With the recent invention of fMRI and other technical scrutinizing and recording devices, we have added new ways of looking at experiences such as these.  Let’s make a list:

1.  Scientific laboratory evidence of brain activity by tracing electrochemical signals, by recording blood flow, by infecting neurons in ways that make them light up when active (only done with animals so far), by radioactive tracing, and so on.  In this way we have direct observation of where things are happening but not WHAT, except that we know some places in the brain specialize in pleasure or pain or mapping or memory, which may cause hormonal molecules to be created and disseminated.

2.  Direct observation of someone may be video-recorded.  Possibly a researcher might interfere with someone’s brain by using magnets, or playing sounds, or introducing chemicals.  In rather desperate attempts to jolt a malfunctioning brain into “normal”, we might use electroconvulsive therapy, or insulin shock.  Animals may have parts of the brain surgically removed or, even in humans, the two hemispheres separated.  (We don’t do lobotomies anymore, do we?)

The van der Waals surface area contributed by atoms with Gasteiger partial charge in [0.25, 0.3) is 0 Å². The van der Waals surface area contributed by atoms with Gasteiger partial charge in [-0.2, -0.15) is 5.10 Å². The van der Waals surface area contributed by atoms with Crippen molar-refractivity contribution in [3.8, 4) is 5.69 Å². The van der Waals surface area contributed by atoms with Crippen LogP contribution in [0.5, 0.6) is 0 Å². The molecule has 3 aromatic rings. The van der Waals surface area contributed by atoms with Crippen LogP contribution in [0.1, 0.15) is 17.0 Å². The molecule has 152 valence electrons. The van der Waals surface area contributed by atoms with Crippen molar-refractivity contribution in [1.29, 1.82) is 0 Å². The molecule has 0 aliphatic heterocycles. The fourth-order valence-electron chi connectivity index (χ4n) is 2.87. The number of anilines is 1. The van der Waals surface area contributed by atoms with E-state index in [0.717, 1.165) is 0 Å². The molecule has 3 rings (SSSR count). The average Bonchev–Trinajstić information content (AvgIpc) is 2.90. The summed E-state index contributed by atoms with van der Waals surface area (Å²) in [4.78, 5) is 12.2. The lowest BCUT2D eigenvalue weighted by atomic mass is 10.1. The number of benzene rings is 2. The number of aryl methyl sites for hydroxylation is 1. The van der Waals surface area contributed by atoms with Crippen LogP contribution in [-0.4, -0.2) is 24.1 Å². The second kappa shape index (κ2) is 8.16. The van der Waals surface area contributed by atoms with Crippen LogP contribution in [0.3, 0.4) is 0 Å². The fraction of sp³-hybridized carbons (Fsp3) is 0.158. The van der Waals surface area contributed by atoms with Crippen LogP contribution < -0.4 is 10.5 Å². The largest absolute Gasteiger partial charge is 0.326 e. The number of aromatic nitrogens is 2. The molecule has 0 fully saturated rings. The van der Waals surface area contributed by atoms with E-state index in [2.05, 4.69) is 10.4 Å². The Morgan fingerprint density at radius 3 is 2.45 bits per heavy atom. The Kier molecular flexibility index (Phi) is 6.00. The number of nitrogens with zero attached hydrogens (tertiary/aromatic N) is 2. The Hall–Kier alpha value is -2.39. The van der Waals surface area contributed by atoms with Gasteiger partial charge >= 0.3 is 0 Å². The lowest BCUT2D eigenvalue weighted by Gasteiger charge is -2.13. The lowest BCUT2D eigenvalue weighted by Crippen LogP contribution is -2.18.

3.  Reports by people of their internal life while under hypnosis or taking “truth serum.”  Somehow this seems more compelling than people in a daily ordinary state reporting their moods or fantasies, though lying down and free-associating can work to some degree.  That’s psychoanalysis and usually responds to some proposed “system” devised by some authority.  

It is subjective and personal, but interpreted by someone who knows the system, which is also subjective but not originating in the dreaming person.  It is a common “folk” practice to assume that a fish means this and a teakettle means that, universally, everywhere, even though the person might not even know what a teakettle is, and indeed, teakettles vary.  Smart analysts ask the patient what a teakettle means to that individual.  

4.  Religious interpreters are a special and culturally validated sort of psychoanalyst using a system likely to be ecologically based, the family being a personal ecology.  Christianity and Shinto use the family as reference.  Ag cultures dream of lambs and seeds.